GOV 202. Foundations of American Politics. 3 Hours.
An introduction to American national government emphasizing constitutional principles and the historical development of institutions and processes.
GOV 280. Selected Topics in Government. 1 to 4 Hours.
Selected topics in Government at the introductory or intermediate level.
GOV 310. American Political Development I. 3 Hours.
This is the first in a two course series in American Political Development, a subfield of Political Science dedicated to analyzing and explaining key transformative changes in the American political system including citizenship, political institutions, and political parties and movements. American Political Development I examines this evolution from the Founding to the Era of Reconstruction.
GOV 311. American Political Development II. 3 Hours.
This is the second in a two course series in American Political Development, a subfield of Political Science dedicated to analyzing and explaining key transformative changes in the American political system including citizenship, political institutions, and political parties and movements. American Political Development II examines this evolution from the Progressive Era (early 1900s) to today.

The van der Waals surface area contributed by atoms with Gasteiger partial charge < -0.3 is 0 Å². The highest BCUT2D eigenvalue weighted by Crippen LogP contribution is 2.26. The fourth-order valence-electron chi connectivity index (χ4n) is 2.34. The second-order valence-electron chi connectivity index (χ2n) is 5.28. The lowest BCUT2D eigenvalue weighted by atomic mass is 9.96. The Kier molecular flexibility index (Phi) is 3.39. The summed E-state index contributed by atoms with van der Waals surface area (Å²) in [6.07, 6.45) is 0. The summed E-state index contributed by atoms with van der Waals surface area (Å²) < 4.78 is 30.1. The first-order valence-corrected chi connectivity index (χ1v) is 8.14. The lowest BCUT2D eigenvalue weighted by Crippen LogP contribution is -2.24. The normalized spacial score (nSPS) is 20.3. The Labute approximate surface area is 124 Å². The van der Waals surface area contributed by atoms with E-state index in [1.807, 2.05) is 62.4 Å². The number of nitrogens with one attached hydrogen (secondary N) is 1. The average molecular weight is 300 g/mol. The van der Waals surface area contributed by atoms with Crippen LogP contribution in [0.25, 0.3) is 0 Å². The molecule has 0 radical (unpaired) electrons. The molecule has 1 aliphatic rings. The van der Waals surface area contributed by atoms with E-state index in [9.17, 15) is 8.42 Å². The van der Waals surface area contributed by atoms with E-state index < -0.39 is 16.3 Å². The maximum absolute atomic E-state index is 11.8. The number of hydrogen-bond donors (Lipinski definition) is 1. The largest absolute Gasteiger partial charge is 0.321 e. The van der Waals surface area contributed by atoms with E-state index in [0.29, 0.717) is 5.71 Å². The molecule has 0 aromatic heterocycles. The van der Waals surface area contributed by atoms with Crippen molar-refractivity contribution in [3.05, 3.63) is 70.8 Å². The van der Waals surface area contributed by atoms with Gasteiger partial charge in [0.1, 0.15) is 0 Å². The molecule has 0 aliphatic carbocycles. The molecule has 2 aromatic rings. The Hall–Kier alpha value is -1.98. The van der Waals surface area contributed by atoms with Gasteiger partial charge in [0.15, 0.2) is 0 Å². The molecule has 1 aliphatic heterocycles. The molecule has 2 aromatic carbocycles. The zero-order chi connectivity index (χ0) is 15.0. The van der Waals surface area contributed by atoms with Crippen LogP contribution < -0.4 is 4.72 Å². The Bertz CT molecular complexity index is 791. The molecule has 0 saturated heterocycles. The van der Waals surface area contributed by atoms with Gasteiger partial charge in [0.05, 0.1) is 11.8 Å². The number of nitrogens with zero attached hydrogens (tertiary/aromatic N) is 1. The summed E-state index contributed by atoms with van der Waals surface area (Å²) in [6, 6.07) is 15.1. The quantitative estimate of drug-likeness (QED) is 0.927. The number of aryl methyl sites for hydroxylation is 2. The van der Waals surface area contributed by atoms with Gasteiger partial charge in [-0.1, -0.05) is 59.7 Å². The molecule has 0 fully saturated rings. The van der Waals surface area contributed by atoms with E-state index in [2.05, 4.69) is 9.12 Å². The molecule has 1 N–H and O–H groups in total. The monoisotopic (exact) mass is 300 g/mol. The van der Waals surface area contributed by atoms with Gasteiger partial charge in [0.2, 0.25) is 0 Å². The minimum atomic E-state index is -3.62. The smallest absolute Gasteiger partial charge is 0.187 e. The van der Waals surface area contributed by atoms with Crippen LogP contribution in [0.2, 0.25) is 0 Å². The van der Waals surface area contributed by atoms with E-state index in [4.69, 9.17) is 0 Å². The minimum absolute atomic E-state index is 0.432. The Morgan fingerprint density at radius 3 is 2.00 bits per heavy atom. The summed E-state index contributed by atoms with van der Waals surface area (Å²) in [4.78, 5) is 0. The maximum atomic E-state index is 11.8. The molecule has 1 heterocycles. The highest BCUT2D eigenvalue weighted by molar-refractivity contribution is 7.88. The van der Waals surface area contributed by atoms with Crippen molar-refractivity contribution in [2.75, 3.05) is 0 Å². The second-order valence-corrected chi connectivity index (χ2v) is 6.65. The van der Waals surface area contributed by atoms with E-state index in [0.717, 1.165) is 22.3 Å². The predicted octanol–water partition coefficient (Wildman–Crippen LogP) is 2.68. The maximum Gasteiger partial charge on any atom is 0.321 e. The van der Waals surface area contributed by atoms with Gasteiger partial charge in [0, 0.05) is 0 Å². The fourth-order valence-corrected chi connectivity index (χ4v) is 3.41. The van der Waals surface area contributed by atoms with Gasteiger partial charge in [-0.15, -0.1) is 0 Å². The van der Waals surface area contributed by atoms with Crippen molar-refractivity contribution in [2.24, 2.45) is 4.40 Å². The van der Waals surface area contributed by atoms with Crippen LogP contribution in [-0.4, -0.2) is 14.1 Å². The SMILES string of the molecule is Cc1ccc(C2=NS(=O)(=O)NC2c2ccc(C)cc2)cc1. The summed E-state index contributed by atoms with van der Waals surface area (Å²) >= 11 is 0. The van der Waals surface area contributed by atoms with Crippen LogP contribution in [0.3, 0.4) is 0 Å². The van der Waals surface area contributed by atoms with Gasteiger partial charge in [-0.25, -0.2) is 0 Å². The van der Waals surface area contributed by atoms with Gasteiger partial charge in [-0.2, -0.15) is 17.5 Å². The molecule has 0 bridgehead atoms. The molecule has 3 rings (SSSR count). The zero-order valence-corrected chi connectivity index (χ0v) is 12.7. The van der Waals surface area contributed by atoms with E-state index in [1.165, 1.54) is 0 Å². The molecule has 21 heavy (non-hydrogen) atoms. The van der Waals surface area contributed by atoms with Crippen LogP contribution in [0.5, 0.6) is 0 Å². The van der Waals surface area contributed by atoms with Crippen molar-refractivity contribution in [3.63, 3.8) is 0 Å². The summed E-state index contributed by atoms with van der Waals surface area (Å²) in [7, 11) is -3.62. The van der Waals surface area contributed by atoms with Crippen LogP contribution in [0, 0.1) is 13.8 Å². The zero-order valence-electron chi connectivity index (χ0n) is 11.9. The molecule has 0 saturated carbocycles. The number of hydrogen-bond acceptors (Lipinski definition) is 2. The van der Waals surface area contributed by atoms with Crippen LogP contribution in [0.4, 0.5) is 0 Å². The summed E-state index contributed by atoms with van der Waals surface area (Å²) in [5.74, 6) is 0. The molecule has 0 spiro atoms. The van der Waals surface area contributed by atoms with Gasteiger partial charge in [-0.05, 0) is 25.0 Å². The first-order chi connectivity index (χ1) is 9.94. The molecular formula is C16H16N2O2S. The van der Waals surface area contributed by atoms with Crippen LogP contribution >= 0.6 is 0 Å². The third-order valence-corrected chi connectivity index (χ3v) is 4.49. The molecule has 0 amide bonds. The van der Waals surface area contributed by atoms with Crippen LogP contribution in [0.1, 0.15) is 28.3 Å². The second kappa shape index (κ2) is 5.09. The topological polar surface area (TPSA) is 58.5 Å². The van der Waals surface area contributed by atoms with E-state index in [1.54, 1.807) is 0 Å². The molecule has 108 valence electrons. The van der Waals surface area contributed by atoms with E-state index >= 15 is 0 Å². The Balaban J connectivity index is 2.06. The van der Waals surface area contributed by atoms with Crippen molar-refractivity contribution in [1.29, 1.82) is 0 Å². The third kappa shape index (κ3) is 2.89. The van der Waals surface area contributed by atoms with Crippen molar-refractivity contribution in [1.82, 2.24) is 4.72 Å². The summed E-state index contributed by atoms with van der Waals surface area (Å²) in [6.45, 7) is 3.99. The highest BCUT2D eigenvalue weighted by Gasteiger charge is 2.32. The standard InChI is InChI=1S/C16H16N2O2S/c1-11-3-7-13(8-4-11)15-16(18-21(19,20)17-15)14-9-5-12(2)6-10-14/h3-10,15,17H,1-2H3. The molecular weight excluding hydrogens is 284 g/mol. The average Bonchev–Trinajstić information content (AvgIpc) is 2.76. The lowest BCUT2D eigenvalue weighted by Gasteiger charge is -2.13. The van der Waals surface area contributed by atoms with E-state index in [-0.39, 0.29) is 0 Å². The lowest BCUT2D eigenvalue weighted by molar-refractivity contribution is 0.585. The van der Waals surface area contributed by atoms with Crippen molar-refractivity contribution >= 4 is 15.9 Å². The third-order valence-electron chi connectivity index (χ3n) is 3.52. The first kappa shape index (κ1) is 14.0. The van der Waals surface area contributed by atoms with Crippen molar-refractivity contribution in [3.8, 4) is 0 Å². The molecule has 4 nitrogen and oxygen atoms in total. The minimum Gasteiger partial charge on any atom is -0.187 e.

Prerequisite: GOV 310 with a minimum grade of D.
GOV 320. Leadership & Globalization in South Carolina. 3 Hours.
Students will learn how South Carolina is shaped by its global connections of culture, work and politics, and how leaders in all these fields attempt to shape those forces and with what results. Students will integrate a wide range of encounters with leaders, experiences, readings, teachings, films and student projects.
GOV 330. South Carolina Politics. 3 Hours.
This course will explore the political structure, political history and culture, and current issues in South Carolina.
GOV 333. Southern Politics. 3 Hours.
This course examines the political culture, historical background, and current trends in the politics of the American South. The course consists of reading, discussion, lectures, and presentations by members of the seminar.
GOV 335. African American Politics. 3 Hours.